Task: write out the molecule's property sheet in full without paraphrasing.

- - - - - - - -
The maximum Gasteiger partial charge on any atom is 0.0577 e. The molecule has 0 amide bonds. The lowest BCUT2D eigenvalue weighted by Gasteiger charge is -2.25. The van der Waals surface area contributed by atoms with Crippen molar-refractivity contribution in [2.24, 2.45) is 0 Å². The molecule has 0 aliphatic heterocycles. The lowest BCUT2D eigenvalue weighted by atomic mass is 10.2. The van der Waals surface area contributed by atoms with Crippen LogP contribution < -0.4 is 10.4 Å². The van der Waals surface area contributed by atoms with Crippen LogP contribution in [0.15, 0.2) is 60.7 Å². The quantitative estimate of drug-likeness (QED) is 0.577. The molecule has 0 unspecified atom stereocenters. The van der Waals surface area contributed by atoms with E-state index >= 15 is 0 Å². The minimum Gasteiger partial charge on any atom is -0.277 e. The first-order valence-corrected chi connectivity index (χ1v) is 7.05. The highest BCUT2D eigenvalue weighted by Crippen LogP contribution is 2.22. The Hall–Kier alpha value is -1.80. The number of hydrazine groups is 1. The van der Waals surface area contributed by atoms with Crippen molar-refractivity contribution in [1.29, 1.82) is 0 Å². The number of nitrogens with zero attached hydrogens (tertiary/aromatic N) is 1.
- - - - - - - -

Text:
The maximum Gasteiger partial charge on any atom is 0.0577 e. The molecule has 0 amide bonds. The lowest BCUT2D eigenvalue weighted by Gasteiger charge is -2.25. The van der Waals surface area contributed by atoms with Crippen molar-refractivity contribution in [2.24, 2.45) is 0 Å². The molecule has 0 aliphatic heterocycles. The lowest BCUT2D eigenvalue weighted by atomic mass is 10.2. The van der Waals surface area contributed by atoms with Crippen LogP contribution < -0.4 is 10.4 Å². The van der Waals surface area contributed by atoms with Crippen LogP contribution in [0.15, 0.2) is 60.7 Å². The quantitative estimate of drug-likeness (QED) is 0.577. The molecule has 0 unspecified atom stereocenters. The van der Waals surface area contributed by atoms with E-state index >= 15 is 0 Å². The minimum Gasteiger partial charge on any atom is -0.277 e. The first-order valence-corrected chi connectivity index (χ1v) is 7.05. The highest BCUT2D eigenvalue weighted by Crippen LogP contribution is 2.22. The Hall–Kier alpha value is -1.80. The number of hydrazine groups is 1. The van der Waals surface area contributed by atoms with Crippen molar-refractivity contribution in [1.29, 1.82) is 0 Å². The number of nitrogens with zero attached hydrogens (tertiary/aromatic N) is 1.